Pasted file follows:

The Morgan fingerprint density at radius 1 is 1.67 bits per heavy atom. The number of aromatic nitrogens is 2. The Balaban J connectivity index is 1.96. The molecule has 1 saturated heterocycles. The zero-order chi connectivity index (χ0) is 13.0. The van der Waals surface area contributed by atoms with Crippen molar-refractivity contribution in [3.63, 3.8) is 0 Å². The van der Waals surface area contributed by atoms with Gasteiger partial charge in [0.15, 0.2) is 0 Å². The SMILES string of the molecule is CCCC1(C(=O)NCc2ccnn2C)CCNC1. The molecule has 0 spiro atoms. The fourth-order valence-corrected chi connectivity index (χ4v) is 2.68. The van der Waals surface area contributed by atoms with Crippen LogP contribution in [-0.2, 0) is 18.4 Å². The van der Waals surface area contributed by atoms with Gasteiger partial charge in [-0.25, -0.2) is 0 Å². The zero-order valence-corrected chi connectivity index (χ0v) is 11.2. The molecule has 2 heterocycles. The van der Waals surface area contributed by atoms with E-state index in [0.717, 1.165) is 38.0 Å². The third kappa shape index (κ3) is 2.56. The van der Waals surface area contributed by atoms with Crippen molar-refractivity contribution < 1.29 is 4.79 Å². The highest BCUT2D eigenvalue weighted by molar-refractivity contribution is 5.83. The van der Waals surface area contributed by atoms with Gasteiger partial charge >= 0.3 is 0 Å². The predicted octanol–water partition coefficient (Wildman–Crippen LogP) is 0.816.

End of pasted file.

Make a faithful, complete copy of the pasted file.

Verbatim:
The Morgan fingerprint density at radius 1 is 1.67 bits per heavy atom. The number of aromatic nitrogens is 2. The Balaban J connectivity index is 1.96. The molecule has 1 saturated heterocycles. The zero-order chi connectivity index (χ0) is 13.0. The van der Waals surface area contributed by atoms with Crippen molar-refractivity contribution in [3.63, 3.8) is 0 Å². The van der Waals surface area contributed by atoms with Gasteiger partial charge in [0.15, 0.2) is 0 Å². The SMILES string of the molecule is CCCC1(C(=O)NCc2ccnn2C)CCNC1. The molecule has 0 spiro atoms. The fourth-order valence-corrected chi connectivity index (χ4v) is 2.68. The van der Waals surface area contributed by atoms with Crippen LogP contribution in [-0.2, 0) is 18.4 Å². The van der Waals surface area contributed by atoms with Gasteiger partial charge in [-0.25, -0.2) is 0 Å². The zero-order valence-corrected chi connectivity index (χ0v) is 11.2. The molecule has 2 heterocycles. The van der Waals surface area contributed by atoms with E-state index in [0.717, 1.165) is 38.0 Å². The third kappa shape index (κ3) is 2.56. The van der Waals surface area contributed by atoms with Crippen molar-refractivity contribution < 1.29 is 4.79 Å². The highest BCUT2D eigenvalue weighted by molar-refractivity contribution is 5.83. The van der Waals surface area contributed by atoms with Gasteiger partial charge >= 0.3 is 0 Å². The predicted octanol–water partition coefficient (Wildman–Crippen LogP) is 0.816.